Sample APA Annotated Bibliography With Instructions
APA means American Psychological Association and often refers to the style of documentation adopted by that professional group, a style that features the date of publication more prominently than other forms of documentation. See the Hodges’ Harbrace Handbook (pp. 652-679***) and the PowerPoint presentation on APA under the Research Writing Resources in the Web Resources section of the ENC 1135 on-line syllabus for details. Since annotated means enhanced or clarified with notes, an annotated bibliography is a list of sources presented with comments on content and usefulness to the research under way. The list must be presented in alphabetical order by the author’s last name or the first word of the title (for a resource that shows no author), regardless of form of the source; that is book, journal, Internet page, and CD-ROM—with author(s) or without Sources—all appear together on one list. Do not number the entries on the References list. The forms for the electronic resources appear accurately and carefully on the Learning Resources pages of the IRCC site, or you may pick up the printed “Documenting Electronic Resources APA STYLE” at the Ft. Pierce campus library and at the sites. Carefully note that the title of an APA bibliography is “References.” All items on the sample list below are pure fiction, as are all comments; they are offered to provide example of proper form. A 750-1000 word APA must have at least three sources, while a 1250-1500 word APA must have at least five sources; to choose the most useful and best sources, a researcher looks in three to five sources for every ONE he uses. That means that the list of five with comments that you turn in to me will represent a review of a minimum of fifteen sources. The five on the annotated bibliography will be five that you can, and likely will, use in your paper. ***PLEASE NOTE THAT THE FORMATTING FOR THE THESIS AND OPENING OF...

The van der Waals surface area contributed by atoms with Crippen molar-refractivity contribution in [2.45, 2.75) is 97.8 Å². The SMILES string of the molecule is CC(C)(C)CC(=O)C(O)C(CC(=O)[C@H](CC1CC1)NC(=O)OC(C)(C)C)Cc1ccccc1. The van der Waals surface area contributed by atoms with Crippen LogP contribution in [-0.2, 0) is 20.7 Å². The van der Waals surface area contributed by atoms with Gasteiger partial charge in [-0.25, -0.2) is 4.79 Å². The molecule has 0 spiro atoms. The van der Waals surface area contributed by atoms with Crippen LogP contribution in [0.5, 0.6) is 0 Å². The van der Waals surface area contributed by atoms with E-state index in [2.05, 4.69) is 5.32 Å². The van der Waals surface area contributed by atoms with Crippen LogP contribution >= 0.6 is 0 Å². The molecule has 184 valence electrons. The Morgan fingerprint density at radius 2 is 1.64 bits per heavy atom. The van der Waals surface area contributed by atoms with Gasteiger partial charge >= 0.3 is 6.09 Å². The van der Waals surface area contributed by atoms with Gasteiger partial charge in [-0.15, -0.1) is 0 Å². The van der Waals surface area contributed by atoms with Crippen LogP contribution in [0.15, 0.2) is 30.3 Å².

References: AIDS and women (2004). In Physicians’ Desk Reference. Retrieved January
3, 2006, from Physicians’ Desk Reference database.
Alberts, J. L. (2003, February 18). Adolescent girls and AIDS. Retrieved
January 2, 2006, from http://www.aidscenteron-line/jersey/girls.html
Battlebort, K.T., & Zonheven, O.O. (2004). Girls don’t get AIDS, do they? In Studies in
Sociology: The Problem of AIDS
Isringham, E. C. (2005). Just what do we do when girls get AIDS? Johns
Hopkins Medical Letter, 13-14
Jessup, J. J. (2005, March 7). AIDS, women and the truth. Redbook, 367(3),
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